April 30, 2020

A runny nose: simple seasonal allergy or COVID-19? Recognise the symptoms

We’ve known better springs… This is certainly not the time to have a runny nose, but allergy sufferers can’t do anything about it. Like every spring, pollen makes them sniffle and sneeze for a few weeks. How can they reassure themselves and differentiate this from coronavirus symptoms?

The differences and similarities with coronavirus

If you are an allergy sufferer, you’ll feel that you can recognise the symptoms. Incredibly annoying, but familiar nonetheless. That said, there are a few similarities with the coronavirus. Try not to be either over-anxious or over-confident, and listen to your body.

“Hay fever”, which doctors usually refer to as allergic rhinitis, has one or several of these symptoms:

  • Sneezing
  • Red eyes, tingling, itching
  • Watery eyes
  • Blocked nose, congested sinuses, loss of sense of smell and taste (oh no!) and sometimes itching in the throat.

If one of these symptoms is accompanied by a fever, call your doctor immediately and self-isolate. Hay fever does not cause fever, and you’ve undoubtedly picked up something else.

When are pollen levels at their highest?

According to the Health Ministry’s aerobiology laboratory, the Birch pollen peak has passed, and we are now nearing that for Oak.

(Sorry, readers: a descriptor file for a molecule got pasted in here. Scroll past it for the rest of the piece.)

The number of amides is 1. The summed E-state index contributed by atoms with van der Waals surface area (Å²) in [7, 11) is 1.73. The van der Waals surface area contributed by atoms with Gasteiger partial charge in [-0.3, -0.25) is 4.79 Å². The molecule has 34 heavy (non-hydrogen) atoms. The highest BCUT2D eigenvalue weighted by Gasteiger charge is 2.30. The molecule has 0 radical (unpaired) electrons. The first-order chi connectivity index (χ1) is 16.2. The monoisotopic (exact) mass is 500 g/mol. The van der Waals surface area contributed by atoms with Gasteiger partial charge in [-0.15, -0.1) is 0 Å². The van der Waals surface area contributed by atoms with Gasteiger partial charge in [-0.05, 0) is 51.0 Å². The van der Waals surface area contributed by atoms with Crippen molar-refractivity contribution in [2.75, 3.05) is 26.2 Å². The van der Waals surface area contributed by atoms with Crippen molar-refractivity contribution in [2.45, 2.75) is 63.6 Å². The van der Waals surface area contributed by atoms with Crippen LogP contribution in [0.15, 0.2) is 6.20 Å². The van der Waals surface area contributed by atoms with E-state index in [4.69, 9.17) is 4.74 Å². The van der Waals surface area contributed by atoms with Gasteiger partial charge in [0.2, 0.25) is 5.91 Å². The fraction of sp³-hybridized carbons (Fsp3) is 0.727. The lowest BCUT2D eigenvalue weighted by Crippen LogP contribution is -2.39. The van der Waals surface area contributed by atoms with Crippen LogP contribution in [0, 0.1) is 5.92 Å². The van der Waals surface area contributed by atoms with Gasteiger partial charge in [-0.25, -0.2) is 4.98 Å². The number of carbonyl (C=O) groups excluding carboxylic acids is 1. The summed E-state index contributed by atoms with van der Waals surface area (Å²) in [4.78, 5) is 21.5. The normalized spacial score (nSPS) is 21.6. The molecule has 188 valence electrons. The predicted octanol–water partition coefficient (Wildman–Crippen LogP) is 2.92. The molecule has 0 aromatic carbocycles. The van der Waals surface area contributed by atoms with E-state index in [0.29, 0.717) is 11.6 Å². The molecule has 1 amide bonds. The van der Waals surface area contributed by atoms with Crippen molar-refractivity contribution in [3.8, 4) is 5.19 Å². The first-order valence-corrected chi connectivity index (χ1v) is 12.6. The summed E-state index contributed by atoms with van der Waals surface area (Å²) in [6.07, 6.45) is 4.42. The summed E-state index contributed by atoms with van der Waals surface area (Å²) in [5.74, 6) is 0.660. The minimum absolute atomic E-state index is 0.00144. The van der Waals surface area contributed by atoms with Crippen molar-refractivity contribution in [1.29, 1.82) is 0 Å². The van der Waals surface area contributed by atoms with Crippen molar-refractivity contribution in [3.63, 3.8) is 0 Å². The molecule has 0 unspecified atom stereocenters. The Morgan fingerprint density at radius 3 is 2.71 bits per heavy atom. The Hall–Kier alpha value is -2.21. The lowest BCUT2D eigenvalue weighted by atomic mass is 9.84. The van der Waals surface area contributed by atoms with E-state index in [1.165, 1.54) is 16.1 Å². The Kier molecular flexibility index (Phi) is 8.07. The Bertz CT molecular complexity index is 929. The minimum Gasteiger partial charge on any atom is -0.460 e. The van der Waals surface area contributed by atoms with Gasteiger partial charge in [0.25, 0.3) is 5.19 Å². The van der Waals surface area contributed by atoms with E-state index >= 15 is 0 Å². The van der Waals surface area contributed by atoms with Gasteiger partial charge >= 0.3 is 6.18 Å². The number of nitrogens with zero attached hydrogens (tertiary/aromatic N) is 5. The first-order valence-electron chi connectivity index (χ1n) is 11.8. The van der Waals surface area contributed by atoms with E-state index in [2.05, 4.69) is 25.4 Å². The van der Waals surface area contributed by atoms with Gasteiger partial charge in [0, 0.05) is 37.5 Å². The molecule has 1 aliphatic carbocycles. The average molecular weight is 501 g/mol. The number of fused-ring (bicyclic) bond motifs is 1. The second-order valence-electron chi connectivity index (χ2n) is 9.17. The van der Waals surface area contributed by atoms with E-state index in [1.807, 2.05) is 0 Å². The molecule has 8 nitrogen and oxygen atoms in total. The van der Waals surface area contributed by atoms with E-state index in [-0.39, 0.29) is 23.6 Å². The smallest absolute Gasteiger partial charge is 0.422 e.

Pollen concentrations will then remain high for a few days, and allergy sufferers must continue to take medication.

If you wish to follow the trend in readings from day to day, visit

How can you protect yourself from a pollen allergy?

Pollen spreads through the air. There is therefore no miracle solution to avoid it, but wearing a mask should limit the risks.

The other recommendations usually given by doctors to reduce adverse effects from allergic rhinitis are:

  • Choose indoor activities over outdoor sports.
  • Air your home between 6 and 8 am if you live in the city, because concentration is at its lowest and if you live in the country air rather in the evening, between 7 and 10 pm.
  • Keep the windows of the car closed.
  • Wear sunglasses when it is sunny and windy, this will reduce contact with the allergen.
  • Do not dry your washing outside.
  • Use disposable tissues.
  • Shower and wash your hair before going to bed.
  • Follow the treatment prescribed by the doctor: antihistamines, corticosteroids, desensitisation, etc.

How should you take care of yourself?

Talk to your doctor as soon as the symptoms appear. He will prescribe you with medication to alleviate the symptoms and enable you to enjoy trees in bloom a little more.

During this lockdown period, please try to contact your doctor via teleconsultation, which is more practical and safer for your health.

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